1. In 31 consecutively referred patients (20 females, 11 males) with overt or suspected orthostatic disorders, the changes in blood pressure and heart rate that occur in the first 2 min of standing were analysed.

2. Blood pressure was measured continuously by Finapres. The blood pressure and heart rate responses after 1–2 min of standing (early steady-state response) were used to classify the patients as follows: group I (n = 17, age 42 ± 17 years), normal early steady-state blood pressure and heart rate responses; group II (n = 5, age 40 ± 14 years), combination of normal early steady-state blood pressure and postural tachycardia; group III (n = 9, age 51 ± 14 years), hypotensive orthostatic response with (4/9) or without (5/9) postural tachycardia. We examined whether additional information could be obtained by beat-to-beat analysis of the initial circulatory response (first 30 s). It was quantified by identifying the blood pressure trough and overshoot and the maximum heart rate and relative bradycardia.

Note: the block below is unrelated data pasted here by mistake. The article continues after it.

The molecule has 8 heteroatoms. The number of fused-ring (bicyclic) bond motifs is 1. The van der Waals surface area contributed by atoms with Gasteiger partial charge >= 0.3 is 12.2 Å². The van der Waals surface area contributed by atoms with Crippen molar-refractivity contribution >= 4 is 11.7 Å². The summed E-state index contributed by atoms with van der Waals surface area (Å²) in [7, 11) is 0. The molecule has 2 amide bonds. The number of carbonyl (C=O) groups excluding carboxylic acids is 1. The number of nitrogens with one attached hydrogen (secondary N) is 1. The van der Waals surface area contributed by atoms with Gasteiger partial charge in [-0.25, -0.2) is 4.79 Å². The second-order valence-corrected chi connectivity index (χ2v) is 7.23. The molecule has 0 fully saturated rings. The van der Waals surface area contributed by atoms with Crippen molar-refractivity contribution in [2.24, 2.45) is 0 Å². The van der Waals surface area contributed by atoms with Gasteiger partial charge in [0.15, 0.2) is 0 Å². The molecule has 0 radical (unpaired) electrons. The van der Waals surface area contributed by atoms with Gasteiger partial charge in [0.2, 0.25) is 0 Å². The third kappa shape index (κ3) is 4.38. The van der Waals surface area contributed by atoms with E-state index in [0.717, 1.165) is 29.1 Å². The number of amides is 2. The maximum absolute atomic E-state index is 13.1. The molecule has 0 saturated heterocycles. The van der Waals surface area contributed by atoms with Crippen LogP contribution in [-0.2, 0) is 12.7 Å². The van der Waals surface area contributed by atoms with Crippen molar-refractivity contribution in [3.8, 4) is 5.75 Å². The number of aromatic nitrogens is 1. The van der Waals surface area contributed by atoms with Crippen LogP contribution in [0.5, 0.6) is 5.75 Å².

3. The initial drop in systolic and diastolic blood pressures did not differ between the three groups. A recovery of blood pressure with a systolic and/or diastolic blood pressure overshoot was present in all group I and II patients, but was absent in all except two patients in group III. The initial maximum heart rate increase did not differ between the three groups. The relative bradycardia was less in groups II and III than in group I.

4. We conclude that analysis of the beat-to-beat blood pressure changes in the first 30 s after the onset of standing provides almost all the information that is necessary to determine abnormalities in orthostatic circulatory control.

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